It’s a question I get asked more than almost any other:
Should I cancel a credit card?
There are a lot of questions, rumors, and misinformation surrounding when, and if, you should cancel a credit card.
And unfortunately, many people do the wrong thing!
The answer, of course, isn’t cut and dry, and so I’ve broken down the main question in to a few smaller ones to make it easier to figure out whether you should cancel a credit card or not.
When I want to open a new credit card, should I cancel an old one?
No. Most people wrongfully assume that when they are looking to open a new credit card that they should close their old ones.
In fact, closing one or more of your old ones before opening a new might actually hurt your chances at getting a new credit card.
Keeping older credit cards open actually helps your credit score stay high. It keeps your average length of accounts high and it also gives you more available credit.
So unless you have another reason to close your credit card, you should NOT close it when looking to get a new one.
Which credit cards should I keep open?
Each person will have a different situation, but there are a few factors everyone should consider to determine whether they should cancel a credit card or not.
I will ALWAYS keep a card open if it meets any of the three criteria:
1. The card has no annual fee.
If a card has no annual fee, then there is absolutely no reason to cancel it. You are not paying to have it, so you might as well keep it open and let it help keep your credit score high.
This is why cards like the Chase Freedom, American Express Hilton Hhonors, and Citi Hilton Hhonors are such great cards. Get them, get the sign up bonus, and keep them open forever.
2. The card offers an anniversary bonus.
An anniversary bonus is when you get a reward each year for paying the annual fee.
Usually, the reward is enough to negate the annual fee, which basically makes it a fee-free card as long as you use the bonus.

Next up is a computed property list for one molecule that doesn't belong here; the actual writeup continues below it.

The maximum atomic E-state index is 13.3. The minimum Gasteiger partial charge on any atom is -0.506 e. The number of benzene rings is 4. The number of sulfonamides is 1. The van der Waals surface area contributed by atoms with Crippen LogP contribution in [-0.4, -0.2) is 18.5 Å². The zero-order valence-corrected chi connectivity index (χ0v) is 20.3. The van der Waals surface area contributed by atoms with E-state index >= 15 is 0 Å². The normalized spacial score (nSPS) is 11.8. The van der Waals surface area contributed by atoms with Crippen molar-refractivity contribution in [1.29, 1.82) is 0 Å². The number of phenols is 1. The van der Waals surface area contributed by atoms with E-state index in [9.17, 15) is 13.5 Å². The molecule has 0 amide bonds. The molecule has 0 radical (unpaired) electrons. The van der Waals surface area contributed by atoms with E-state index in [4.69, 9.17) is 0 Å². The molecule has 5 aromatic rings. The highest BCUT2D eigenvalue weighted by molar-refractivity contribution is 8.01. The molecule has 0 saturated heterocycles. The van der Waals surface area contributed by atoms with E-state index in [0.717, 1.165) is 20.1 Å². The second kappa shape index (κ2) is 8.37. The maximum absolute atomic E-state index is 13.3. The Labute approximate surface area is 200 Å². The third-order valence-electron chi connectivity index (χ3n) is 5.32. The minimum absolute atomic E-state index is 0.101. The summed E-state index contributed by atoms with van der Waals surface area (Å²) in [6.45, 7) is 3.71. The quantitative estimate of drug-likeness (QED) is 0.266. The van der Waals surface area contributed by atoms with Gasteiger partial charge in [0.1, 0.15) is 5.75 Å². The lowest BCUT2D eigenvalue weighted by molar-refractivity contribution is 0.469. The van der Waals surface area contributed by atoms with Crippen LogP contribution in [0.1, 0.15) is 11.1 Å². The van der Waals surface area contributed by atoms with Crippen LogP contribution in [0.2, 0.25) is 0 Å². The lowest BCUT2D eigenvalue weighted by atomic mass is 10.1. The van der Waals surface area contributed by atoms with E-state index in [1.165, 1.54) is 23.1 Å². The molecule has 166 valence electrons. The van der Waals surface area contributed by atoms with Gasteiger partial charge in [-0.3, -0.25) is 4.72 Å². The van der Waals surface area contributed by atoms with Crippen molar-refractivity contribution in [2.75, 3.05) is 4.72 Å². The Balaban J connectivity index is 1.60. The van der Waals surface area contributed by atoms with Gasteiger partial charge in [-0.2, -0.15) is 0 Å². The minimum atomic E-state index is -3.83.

And sometimes, the anniversary bonus is worth much more than the annual fee!
For example, the Chase Marriott has a fee of $85 but gives you a free night in a category 1-5 hotel each year. I just used my free night to stay at the JW Marriott Shanghai, which normally would cost me $237!
The card that offers probably the best anniversary bonus is the Chase IHG hotel card. For a $49 annual fee, you get a free night at ANY Intercontinental hotel.
This includes an overwater bungalow at the Intercontinental Bora Bora, which would normally run $860!
Many hotel cards offer an anniversary bonus, and so do some bank cards and/or airline credit cards.
Bottom line: if a card offers an anniversary bonus, it’s best to keep it open.
3. If it’s an “everyday” card for you.
Some points and miles are better than others (read my breakdown of which ones are best), which means that cards that earn those better points are the cards you should be using for your everyday expenses.
For example, my favorite points are Chase points and SPG points (which transfer to AA miles). Therefore, I’ll use the Chase Sapphire Preferred and the Chase Ink Plus, both of which earn Chase points, for my everyday spending.
Then, when I need AA miles, I’ll use my SPG card.
Even though all of these cards have an annual fee and none offer an anniversary bonus, I still keep them all open.
That’s because they allow me to earn the points I want to earn for my everyday spending.
These are the only 3 cards that I keep open as my everyday spend cards.
How many cards should I keep open and how many should I close?
You should always keep at least a 50-50 split between cards you keep open and cards you close. For example, if you’ve applied for 6 credit cards over the last year or two, you should keep at least 3 of them open.
A 50-50 split will help keep your credit score stable.
Of course, the higher the percentage of cards you keep open, the better, but make sure it’s at least 50%.
Should I cancel a credit card after I receive the sign up bonus?